It’s commonplace in many businesses that the takeover of a small, boutique company by a larger conglomerate often rings the death-knell for the original operator, and that fans of the original business end up in mourning for a ‘lost’ star.
Therefore, devotees of Silversea Cruises may well have been more than a touch apprehensive when the giant Royal Caribbean Cruises Ltd announced plans in June to take a majority stake in the boutique, six-star line, an acquisition that was finally concluded late last month for a sum in the region of $2billion in enterprise value.
It was easy to see why Royal Caribbean – the world’s second largest cruise company after the behemoth Carnival – would want to have an ultra-luxe brand in their stable. After all, it was the one missing component in their portfolio, following the acquisition of premium line Celebrity and the creation of boutique brand Azamara Club Cruises in recent years.
Arch rivals Carnival already had Seabourn as the pinnacle of their vast cruise compendium, while Norwegian Cruise Line has sister companies Oceania and Regent Seven Seas to provide a well-rounded collection of their own.
The three individual mega-companies together control more than 80 per cent of the world’s cruise tonnage, hence seeing another independent operator going into the ‘corporate’ fold might well have be seen as extremely bad optics for the mass-market domination of the cruise industry as a whole.
Fortunately, Silversea fans can breathe easy, at least if Royal Caribbean’s history of acquisitions can be used as a guideline. Here’s why.
The Miami-based mega-corp made only cosmetic changes to Celebrity when they bought the Chandris family’s former flagship company in 1997, and Celebrity has certainly gone from strength to strength since then, expanding from a mere five-ship fleet 21 years ago to a vibrant and still-growing 12 vessels, with the all-new Celebrity Edge about to join them this autumn.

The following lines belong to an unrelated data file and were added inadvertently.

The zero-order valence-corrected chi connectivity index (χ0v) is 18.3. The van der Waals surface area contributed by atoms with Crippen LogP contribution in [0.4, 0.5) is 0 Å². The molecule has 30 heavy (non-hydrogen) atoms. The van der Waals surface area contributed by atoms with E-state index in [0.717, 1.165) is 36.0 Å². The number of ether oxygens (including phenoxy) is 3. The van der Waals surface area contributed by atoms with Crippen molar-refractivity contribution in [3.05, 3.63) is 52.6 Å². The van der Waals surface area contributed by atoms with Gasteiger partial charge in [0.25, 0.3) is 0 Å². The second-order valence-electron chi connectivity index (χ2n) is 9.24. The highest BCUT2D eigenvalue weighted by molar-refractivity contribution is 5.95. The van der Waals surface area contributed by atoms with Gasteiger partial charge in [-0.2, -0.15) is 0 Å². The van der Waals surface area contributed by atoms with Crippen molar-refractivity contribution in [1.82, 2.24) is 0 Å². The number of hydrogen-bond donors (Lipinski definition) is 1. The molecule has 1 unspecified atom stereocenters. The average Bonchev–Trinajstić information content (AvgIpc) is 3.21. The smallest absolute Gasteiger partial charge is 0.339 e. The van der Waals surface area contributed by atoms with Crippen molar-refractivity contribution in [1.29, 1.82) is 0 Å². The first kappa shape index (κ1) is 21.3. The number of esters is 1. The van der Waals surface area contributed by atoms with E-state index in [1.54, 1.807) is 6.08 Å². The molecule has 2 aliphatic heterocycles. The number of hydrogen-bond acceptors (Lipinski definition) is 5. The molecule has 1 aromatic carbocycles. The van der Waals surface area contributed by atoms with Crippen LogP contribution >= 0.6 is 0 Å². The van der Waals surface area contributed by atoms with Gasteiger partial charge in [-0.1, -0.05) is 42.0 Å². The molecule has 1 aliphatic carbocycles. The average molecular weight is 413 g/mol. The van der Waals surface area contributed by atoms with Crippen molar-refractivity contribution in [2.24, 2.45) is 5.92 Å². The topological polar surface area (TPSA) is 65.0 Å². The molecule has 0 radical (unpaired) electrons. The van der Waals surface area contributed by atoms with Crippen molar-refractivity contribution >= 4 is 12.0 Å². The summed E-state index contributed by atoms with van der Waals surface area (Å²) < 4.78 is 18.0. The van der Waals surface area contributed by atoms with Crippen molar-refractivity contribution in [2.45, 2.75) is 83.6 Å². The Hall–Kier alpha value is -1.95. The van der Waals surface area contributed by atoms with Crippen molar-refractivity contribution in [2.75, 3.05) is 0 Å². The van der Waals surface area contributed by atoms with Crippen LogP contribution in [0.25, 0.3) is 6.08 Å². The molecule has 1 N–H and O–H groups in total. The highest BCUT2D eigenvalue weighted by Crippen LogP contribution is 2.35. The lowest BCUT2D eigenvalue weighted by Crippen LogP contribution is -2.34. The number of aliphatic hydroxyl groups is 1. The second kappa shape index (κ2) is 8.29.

There are also a further three Edge-class vessels in the pipeline for 2020-22, while Royal Caribbean even enlarged the Celebrity sphere of influence to include an adventure-style sub-brand with the Celebrity Xpedition in 2001 and two sister ships only last year. An all-new vessel, Celebrity Flora, will expand that particular expedition assortment in 2020, too.
Their creation of Azamara in 2007 is another great example of forward thinking and brand identity, putting the pieces in place and then making industry veteran Larry Pimentel the CEO with a pretty free hand to run things in his own style, largely independent of the mother company.
Royal Caribbean has also been partly responsible for the astonishing growth of TUI Cruises in Germany, through their partnership with TUI AG, while they also revived the Pullmantur brand in Spain with a heavy dose of investment and creative thinking.